- Treatment-resistant depression is depression which does not respond to multiple treatments (usually different types of antidepressants).
- Treatment-resistant depression is quite common.
- Cognitive-behavioral therapy (CBT) can be effective for treatment-resistant depression.
- Treating any co-occurring insomnia may also lead to a lessening of depression.
Treatment-resistant depression, referred to as “refractory depression” by doctors, is depression which does not respond to multiple kinds of treatments. Just how many treatments that must be in order to be considered treatment resistant varies from doctor to doctor. Typically, a depression is said to be treatment-resistant, or refractory, when two to four different anti-depressants have little or no beneficial effect on it. Sometimes, a person may find that they do respond to an anti-depressant and their depression lessens—but the relief is only short-lived and the depression returns to its original severity in only a few short weeks. This may happen with each anti-depressant which is tried, as well.
Unfortunately, treatment-resistant depression is quite common. According to WebMD, up to 67% of people do not get relief by the first anti-depressant they try. This research paper reported that 40 to 50% of people who are first treated with antidepressants or ECT (electroconvulsive therapy) fail to experience “a timely remission” (effectively, a cure to the depression). That is a huge number of people left carrying that 1-ton boulder of depression on their shoulders when treatment fails to help.
Although treatment-resistant depression is most commonly thought of in terms of medical treatments such as antidepressants or electroconvulsive therapy, depression may also fail to respond to some kinds of psychotherapy. One form of therapy which is very successful in helping people to lessen their depression is called cognitive-behavioral therapy (abbreviated as CBT). The kind of therapy that I utilize with my clients has been described as “CBT on steroids.” This is a kind of enhanced CBT called TEAM CBT. If you would like to learn more about TEAM CBT, visit here.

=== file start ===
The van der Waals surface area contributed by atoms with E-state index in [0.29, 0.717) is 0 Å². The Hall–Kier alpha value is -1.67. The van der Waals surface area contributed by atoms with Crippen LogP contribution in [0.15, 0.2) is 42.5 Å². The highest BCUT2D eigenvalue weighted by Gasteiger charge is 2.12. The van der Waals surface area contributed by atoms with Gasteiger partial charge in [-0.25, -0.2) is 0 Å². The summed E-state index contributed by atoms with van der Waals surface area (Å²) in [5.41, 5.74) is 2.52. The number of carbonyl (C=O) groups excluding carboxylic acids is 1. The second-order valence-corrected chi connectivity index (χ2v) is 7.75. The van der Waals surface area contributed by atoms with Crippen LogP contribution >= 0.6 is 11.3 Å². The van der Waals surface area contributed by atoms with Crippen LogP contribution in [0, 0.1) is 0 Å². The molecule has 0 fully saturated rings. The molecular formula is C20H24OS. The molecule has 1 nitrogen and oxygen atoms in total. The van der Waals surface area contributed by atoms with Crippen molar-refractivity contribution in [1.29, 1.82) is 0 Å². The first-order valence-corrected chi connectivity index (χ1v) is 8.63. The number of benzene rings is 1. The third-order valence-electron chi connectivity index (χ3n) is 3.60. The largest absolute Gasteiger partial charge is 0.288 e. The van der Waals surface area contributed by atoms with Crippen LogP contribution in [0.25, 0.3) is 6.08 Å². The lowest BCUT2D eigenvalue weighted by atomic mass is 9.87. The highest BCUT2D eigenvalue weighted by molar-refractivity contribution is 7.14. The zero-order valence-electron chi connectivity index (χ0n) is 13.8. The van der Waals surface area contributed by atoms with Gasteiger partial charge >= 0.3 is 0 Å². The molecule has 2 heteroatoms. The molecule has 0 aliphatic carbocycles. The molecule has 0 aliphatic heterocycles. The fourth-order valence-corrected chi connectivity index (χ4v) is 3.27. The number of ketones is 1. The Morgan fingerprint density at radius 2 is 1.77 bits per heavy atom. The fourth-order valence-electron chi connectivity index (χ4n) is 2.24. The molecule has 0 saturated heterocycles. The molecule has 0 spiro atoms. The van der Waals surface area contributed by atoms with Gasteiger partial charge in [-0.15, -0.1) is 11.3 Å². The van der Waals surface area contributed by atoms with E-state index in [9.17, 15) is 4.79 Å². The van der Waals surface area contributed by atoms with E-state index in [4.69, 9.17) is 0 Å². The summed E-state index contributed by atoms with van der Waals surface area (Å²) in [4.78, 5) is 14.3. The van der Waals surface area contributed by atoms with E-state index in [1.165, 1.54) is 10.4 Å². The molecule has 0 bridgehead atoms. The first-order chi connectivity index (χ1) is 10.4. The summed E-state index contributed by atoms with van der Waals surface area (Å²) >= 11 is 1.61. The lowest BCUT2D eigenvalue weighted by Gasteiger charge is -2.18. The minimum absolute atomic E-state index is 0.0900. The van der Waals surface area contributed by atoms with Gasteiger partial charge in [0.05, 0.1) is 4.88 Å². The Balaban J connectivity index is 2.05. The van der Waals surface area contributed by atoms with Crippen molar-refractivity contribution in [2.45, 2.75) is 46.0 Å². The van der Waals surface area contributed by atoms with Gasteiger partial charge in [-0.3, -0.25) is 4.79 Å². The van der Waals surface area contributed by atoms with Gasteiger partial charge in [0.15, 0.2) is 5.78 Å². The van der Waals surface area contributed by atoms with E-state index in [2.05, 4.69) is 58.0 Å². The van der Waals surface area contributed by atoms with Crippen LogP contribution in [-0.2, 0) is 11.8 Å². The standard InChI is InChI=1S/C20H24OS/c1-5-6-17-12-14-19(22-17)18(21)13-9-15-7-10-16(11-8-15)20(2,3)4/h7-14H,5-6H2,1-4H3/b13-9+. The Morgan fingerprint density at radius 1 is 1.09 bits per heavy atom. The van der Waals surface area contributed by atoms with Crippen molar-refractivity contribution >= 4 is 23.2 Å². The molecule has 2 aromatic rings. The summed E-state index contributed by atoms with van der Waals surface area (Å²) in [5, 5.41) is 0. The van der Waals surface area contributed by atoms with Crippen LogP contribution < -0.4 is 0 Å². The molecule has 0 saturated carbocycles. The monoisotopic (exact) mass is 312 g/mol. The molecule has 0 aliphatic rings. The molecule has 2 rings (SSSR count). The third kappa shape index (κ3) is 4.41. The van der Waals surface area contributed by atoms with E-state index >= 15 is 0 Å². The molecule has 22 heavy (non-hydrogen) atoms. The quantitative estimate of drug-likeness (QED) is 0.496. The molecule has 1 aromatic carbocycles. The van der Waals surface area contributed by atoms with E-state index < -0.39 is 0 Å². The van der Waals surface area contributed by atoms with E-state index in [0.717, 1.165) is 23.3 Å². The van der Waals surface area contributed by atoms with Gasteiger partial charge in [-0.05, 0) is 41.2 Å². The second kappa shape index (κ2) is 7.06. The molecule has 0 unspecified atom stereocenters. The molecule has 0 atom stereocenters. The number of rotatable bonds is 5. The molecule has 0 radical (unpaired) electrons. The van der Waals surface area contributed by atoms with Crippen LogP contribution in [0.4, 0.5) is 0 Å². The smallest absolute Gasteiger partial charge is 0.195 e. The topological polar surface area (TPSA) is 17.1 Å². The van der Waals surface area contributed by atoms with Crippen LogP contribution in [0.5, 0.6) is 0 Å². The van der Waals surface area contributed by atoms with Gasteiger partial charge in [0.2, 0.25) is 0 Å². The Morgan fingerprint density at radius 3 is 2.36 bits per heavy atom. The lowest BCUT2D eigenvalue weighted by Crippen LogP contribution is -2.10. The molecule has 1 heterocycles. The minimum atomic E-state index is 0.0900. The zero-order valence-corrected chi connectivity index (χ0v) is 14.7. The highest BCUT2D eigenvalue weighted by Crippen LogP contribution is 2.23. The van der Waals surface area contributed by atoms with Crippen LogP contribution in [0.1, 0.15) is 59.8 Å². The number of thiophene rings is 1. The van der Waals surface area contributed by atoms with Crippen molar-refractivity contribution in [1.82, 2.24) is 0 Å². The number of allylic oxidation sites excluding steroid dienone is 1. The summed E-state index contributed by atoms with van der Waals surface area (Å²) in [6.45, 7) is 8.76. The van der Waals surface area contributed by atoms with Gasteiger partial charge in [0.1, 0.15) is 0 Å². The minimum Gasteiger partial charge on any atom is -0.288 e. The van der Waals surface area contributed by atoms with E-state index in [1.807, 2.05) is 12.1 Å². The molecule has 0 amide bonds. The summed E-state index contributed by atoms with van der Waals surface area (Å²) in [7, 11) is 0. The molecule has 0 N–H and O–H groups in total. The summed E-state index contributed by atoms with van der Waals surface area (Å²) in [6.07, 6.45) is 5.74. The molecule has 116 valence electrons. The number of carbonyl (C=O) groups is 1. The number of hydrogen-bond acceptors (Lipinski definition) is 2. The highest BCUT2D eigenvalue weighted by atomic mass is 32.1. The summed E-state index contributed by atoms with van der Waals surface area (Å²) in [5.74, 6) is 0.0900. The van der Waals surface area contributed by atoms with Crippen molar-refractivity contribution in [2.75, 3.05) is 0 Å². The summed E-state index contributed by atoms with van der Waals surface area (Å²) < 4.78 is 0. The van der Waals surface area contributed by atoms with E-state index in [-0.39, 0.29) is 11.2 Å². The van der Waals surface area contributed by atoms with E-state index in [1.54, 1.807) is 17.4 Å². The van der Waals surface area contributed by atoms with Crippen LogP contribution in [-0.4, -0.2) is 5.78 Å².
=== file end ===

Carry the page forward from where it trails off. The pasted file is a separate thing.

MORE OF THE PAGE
One often overlooked area of treatment for people suffering from treatment-resistant depression is treating any co-occurring insomnia. Insomnia by itself can make a person much more likely to develop major depression and the reverse is also true: having depression makes insomnia more likely to develop. There is a clear link between quality and quantity of sleep and mental health. And treating insomnia alone has been shown to lead to significant improvements in depression in many cases. If you have treatment-resistant depression and insomnia, you may find that you can decrease the severity of your depression and help the effectiveness of your other treatments for depression by treating the insomnia at the same time. I offer a very effective drug-free treatment for insomnia called cognitive-behavioral therapy for insomnia. You can learn more about it here.
I think it is important for people who have depression or who love someone who has depression not to give up hope if someone suggests they might have treatment-resistant or refractory depression. The word is “resistant,” not immune. I have seen treatment-resistant depression respond impressively to cognitive-behavioral therapy after failing to respond to a dozen medications.